I am already missing Lesotho. I have promised myself that I will return before I sell the red bike next month. I am now at the absolute opposite end of a social scale – in my opinion. I am in Harrismith, an Afrikaans town that has seen much better days. Well, I hope it has! It’d be pretty grim if it’s always been like this. It’s the third time I have stayed here and I ventured back to this dump because I know it has an old faded hotel that is only £13 a night. The worst part of my day is finding a place to sleep so I saved myself the trouble. I know the Grand National Hotel (FAR from grand…) will just about do. It is scruffy and faded; was obviously once the best hotel in town, but that was a long time ago. I am sitting in the bar, a dimly lit place – not, I suspect to make it more romantic but because electricity costs money, and it does hide the stains – with dull boarded panels and a wrinkled, cheap green carpet. The customers somehow match it… Yes, that is racial prejudice! From me! But really, Afrikaans people are frequently overweight, out of proportion and have skin coarsened by the African sun. They also smoke heavily and dress badly. The men are excessively hairy and wear shorts with belts looping beneath the steak-belly and long socks. As for the accent (Ekzent), well, OK, I admit a bit of prejudice. Much of that prejudice is caused by their blatant prejudice against people I like so very much. No, this Africa is not what I want at all. I’ll probably make as quickly as I can now to the north.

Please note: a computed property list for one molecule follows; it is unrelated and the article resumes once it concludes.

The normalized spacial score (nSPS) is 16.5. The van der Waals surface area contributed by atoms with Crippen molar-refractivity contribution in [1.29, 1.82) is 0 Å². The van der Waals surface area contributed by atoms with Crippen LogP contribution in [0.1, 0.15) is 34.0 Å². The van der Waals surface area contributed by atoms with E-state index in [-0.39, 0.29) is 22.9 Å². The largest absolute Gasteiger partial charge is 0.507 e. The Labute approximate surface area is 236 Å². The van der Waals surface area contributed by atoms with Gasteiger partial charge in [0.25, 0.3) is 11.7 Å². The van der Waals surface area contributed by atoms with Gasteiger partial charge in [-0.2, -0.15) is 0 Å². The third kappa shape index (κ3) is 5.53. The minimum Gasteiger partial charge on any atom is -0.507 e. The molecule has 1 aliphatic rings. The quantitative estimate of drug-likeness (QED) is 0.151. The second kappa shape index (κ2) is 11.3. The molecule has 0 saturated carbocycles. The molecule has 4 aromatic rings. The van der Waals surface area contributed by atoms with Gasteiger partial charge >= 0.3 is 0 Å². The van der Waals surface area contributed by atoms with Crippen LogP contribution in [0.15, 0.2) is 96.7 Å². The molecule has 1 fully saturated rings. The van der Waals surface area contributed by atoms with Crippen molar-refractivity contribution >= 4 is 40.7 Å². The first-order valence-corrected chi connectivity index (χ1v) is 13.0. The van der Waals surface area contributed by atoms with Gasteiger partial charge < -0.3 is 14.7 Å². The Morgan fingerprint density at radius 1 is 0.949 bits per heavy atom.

The last 50 miles of my ride today were a serious trial of vile weather. And a customer (I have to admit Afrikaans are generally friendly to me. But I am cynical enough to wonder how they would react had I a black skin) just informed me that this weather is expected to last for five days. Autumn is setting in extraordinarily early. I suppose the next few days are going to be hard. Maybe I should have stayed in Lesotho and sat out the bad weather.

This morning I was a bit late leaving yet again. The last four nights have been nights of the best sleep I can remember for months. I am completely relaxed! But my lateness was occasioned by the only other guests at the Old Trading Post guest house: a Swedish woman and her mother, and little Sam. Suzanne, the younger of the women, has waited six years to be able to adopt a child from a Basotho orphanage and just yesterday she met Sam, her new son. It was moving to be privileged to see them in the first 24 hours and the joy that Suzanne was experiencing as she bonded with three year old Sam, who was abandoned at two days and has lived three years in an orphanage. This is a side of these countries which is seldom apparent to a passing visitor: the vast numbers of children without parents and the appalling toll that HIV and AIDS has had in Sub-Saharan Africa. Sam’s mother is HIV positive and one can only wonder at the desperation that causes a mother to abandon a child to an orphanage on the third day of its life. The father, needless to say, is unknown. That, sadly, is Africa. Adoption is now strictly controlled in Lesotho, with a preference for local or African adoption and the process has been difficult but well organised. Sam is a cute little thing and was bonding fast with his new mother after life amongst so many other parentless children. Only minutes before Suzanne introduced herself and she and her mother joined me for coffee as I ate my breakfast, I had been conversing with one of the young men who helped me with my bike repair yesterday. He has four children of his own and all the children of his brother whose parents are dead, doubtless from AIDS…